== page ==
Terrorism, society and psychology

The latest edition of Monitor on Psychology has an excellent article on the psychology of terrorism, looking at both what motivates people to join terrorist organisations and what influences attitudes to terrorist groups.

Being an article in the publication of the American Psychological Association, it’s a round-up of American research on terrorism, however, there are two findings on terrorism which perhaps suggest one of the political challenges in dealing with the problem.

One of those is from terror management theory, in which making people temporarily conscious of a risk to their life or their impending mortality affects how people think about a range of issues, including response to terrorism:

To test whether the theory applies to the conflict between the Middle East and the West, Pyszczynski’s team conducted a set of studies in the United States, Iran and Israel. In all three countries, people who were subtly reminded of their mortality‚Äîand thus primed to cling more strongly to their group identities‚Äîwere more likely to support violence against the out group. Iranians were more likely to support suicide bombing against Westerners. Americans were more likely to advocate military force to battle Islamic extremists, even if it meant killing thousands of civilians. Israelis were more likely to condone violence against Palestinians.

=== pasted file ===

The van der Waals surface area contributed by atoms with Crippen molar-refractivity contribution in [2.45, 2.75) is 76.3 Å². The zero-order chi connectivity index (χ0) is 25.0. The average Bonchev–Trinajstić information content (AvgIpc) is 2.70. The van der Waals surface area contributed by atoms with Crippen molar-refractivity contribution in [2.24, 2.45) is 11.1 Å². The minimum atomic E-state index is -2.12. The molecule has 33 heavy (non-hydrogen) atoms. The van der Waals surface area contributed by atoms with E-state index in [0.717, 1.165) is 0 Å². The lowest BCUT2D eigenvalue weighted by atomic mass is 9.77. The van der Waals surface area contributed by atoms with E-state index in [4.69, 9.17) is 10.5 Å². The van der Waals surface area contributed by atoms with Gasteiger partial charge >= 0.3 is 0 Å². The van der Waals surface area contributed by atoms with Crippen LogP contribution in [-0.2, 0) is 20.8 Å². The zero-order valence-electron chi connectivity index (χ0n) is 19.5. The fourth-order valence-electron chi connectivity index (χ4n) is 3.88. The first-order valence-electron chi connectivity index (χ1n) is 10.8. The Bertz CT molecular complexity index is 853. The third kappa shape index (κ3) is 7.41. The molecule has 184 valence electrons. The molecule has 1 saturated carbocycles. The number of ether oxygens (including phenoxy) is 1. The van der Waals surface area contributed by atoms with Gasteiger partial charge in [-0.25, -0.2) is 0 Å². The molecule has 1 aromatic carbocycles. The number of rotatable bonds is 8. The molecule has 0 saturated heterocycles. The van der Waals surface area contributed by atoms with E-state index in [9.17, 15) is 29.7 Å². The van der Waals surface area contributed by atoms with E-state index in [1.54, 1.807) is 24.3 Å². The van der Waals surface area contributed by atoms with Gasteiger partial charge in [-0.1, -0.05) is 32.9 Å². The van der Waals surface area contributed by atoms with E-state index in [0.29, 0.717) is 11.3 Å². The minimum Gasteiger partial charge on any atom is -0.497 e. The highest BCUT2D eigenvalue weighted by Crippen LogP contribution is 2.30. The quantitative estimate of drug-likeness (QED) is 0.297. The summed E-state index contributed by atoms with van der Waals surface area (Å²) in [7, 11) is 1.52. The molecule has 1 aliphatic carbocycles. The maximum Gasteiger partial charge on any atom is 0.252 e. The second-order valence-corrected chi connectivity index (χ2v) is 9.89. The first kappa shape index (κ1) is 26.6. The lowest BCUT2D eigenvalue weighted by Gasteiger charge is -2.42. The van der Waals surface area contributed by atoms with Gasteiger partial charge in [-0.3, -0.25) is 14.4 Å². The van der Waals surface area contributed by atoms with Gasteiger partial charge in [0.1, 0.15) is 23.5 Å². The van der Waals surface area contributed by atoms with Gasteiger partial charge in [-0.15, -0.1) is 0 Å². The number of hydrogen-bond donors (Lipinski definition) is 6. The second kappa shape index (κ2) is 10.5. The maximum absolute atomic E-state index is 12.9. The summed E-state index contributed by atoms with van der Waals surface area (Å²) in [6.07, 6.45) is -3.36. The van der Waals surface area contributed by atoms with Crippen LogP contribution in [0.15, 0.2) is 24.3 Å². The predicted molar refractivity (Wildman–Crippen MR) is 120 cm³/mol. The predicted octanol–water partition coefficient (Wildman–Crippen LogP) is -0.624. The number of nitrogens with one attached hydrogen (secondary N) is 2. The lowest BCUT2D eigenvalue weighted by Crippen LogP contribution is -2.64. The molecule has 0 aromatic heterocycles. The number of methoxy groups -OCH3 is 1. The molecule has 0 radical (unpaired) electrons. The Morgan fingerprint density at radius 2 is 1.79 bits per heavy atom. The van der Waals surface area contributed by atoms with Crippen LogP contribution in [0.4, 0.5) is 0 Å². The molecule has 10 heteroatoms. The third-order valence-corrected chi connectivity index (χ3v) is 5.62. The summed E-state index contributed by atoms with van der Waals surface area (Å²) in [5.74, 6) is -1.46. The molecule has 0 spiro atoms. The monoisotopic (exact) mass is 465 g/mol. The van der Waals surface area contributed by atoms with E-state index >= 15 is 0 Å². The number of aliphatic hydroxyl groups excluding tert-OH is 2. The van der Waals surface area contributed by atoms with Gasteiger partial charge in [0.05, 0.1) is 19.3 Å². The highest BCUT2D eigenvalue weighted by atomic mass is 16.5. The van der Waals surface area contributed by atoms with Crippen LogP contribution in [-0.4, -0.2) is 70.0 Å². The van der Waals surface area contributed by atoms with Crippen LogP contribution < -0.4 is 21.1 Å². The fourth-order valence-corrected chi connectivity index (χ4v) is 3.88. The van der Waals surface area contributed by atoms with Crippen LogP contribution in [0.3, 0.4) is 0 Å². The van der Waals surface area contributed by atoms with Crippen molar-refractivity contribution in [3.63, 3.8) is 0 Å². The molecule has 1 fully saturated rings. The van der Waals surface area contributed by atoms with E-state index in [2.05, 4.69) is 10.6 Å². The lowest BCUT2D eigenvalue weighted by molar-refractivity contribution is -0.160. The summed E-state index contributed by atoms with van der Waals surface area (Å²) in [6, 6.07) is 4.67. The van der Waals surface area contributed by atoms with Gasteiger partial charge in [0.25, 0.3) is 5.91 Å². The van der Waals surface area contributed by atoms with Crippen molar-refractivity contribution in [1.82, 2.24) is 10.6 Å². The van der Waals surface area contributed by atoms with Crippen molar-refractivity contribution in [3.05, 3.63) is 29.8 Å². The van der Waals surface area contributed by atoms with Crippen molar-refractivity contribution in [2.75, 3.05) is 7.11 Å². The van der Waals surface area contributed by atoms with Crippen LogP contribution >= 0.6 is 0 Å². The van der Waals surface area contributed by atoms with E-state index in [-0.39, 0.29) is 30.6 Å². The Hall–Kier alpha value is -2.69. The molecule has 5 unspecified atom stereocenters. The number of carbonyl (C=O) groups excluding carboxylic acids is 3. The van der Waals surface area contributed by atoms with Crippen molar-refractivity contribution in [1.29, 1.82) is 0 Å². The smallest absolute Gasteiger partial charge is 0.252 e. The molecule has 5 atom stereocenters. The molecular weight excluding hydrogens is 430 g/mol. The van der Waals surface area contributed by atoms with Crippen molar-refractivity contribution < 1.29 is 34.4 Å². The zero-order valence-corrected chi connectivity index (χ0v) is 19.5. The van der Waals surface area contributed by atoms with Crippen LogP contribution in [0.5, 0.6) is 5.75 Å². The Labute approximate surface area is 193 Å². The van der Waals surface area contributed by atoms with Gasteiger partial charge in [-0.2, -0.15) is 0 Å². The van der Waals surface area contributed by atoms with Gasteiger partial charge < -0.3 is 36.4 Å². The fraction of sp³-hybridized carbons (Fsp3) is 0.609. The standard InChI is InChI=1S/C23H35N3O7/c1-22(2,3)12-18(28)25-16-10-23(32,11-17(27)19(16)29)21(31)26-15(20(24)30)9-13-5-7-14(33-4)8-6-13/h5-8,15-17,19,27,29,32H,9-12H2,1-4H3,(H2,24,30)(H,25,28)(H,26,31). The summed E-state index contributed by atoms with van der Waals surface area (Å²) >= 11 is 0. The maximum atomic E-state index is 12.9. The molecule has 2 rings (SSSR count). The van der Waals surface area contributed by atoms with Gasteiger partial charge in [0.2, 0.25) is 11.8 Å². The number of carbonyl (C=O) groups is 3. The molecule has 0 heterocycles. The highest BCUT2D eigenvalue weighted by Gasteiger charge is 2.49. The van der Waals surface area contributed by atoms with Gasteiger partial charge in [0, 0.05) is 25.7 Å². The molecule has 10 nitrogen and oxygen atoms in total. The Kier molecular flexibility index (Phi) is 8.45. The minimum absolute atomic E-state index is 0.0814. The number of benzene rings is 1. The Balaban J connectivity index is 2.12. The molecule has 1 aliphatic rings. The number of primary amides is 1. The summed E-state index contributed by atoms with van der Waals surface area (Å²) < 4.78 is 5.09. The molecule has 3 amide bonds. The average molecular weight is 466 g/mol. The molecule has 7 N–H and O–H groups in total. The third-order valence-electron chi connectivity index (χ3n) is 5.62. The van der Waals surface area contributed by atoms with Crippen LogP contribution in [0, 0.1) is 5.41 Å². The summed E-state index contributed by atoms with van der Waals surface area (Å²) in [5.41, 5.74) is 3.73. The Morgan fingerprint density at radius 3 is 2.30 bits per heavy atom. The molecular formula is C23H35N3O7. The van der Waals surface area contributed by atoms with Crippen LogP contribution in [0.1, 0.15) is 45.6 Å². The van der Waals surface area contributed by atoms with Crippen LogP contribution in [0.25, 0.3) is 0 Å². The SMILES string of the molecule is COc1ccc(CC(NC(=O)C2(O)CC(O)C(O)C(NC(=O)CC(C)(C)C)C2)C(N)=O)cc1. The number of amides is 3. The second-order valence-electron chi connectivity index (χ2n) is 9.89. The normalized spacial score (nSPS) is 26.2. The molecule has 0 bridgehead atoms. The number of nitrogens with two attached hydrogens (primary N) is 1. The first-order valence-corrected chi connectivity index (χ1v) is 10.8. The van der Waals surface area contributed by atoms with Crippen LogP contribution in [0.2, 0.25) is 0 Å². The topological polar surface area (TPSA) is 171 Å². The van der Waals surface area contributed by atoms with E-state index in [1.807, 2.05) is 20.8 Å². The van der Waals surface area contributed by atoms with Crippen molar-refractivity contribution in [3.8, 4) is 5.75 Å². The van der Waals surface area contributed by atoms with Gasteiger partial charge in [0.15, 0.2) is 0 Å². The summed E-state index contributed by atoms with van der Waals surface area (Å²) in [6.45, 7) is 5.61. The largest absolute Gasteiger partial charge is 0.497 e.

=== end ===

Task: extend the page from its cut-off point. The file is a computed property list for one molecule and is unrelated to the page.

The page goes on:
So discussing mortal threat increases people’s desire for violent responses to perceived terrorism.

However, the article makes clear that radicalisation is potentially increased by violent responses and that successful deredicalisation programmes take a supportive rather than a punitive approach:

In preliminary research, Kruglanski and colleagues note that many of these programs share:

‚Ä¢ An intellectual component, often involving moderate Muslim clerics who hold dialogues with imprisoned detainees about the Qu’ran’s true teachings on violence and jihad.

‚Ä¢ An emotional component that defuses detainees’ anger and frustration by showing authentic concern for their families, through means such as funding their children’s education or offering professional training for their wives. This aspect also capitalizes on the fact that detainees are weary from their lifestyles and imprisonment.

• A social component that addresses the reality that detainees often re-enter societies that may rekindle their radical beliefs. A program in Indonesia, for instance, uses former militants who are now law-abiding citizens to convince former terrorists that violence against civilians compromises the image of Islam.

So the political dilemma seems to be that simply discussing the threat of terrorism makes people less likely to support the most effective counter-terrorist programmes, owing to the effect of mortality awareness increasing the desire for violent responses, which, if carried out, could increase support for terrorism in the target population.

Answers on a postcard please…

Link to article ‘Understanding terrorism’.

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